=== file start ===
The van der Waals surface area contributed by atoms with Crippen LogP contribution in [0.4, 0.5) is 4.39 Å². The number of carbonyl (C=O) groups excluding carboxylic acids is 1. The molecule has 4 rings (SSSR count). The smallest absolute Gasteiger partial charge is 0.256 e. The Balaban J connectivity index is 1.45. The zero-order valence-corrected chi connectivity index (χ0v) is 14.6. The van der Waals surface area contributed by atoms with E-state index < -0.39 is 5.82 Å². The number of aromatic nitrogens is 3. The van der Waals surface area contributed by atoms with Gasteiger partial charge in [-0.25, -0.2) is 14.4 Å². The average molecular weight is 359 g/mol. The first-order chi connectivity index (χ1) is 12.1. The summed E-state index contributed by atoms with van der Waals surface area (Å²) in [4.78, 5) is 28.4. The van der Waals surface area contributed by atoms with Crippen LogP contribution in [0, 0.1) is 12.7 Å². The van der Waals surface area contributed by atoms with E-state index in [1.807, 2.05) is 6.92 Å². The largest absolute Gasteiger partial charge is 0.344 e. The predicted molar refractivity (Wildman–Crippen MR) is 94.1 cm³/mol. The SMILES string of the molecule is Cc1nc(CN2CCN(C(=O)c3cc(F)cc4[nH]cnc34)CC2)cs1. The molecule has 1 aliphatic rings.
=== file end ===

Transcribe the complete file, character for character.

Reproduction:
The van der Waals surface area contributed by atoms with Crippen LogP contribution in [0.4, 0.5) is 4.39 Å². The number of carbonyl (C=O) groups excluding carboxylic acids is 1. The molecule has 4 rings (SSSR count). The smallest absolute Gasteiger partial charge is 0.256 e. The Balaban J connectivity index is 1.45. The zero-order valence-corrected chi connectivity index (χ0v) is 14.6. The van der Waals surface area contributed by atoms with E-state index < -0.39 is 5.82 Å². The number of aromatic nitrogens is 3. The van der Waals surface area contributed by atoms with Gasteiger partial charge in [-0.25, -0.2) is 14.4 Å². The average molecular weight is 359 g/mol. The first-order chi connectivity index (χ1) is 12.1. The summed E-state index contributed by atoms with van der Waals surface area (Å²) in [4.78, 5) is 28.4. The van der Waals surface area contributed by atoms with Crippen LogP contribution in [0, 0.1) is 12.7 Å². The van der Waals surface area contributed by atoms with E-state index in [1.807, 2.05) is 6.92 Å². The largest absolute Gasteiger partial charge is 0.344 e. The predicted molar refractivity (Wildman–Crippen MR) is 94.1 cm³/mol. The SMILES string of the molecule is Cc1nc(CN2CCN(C(=O)c3cc(F)cc4[nH]cnc34)CC2)cs1. The molecule has 1 aliphatic rings.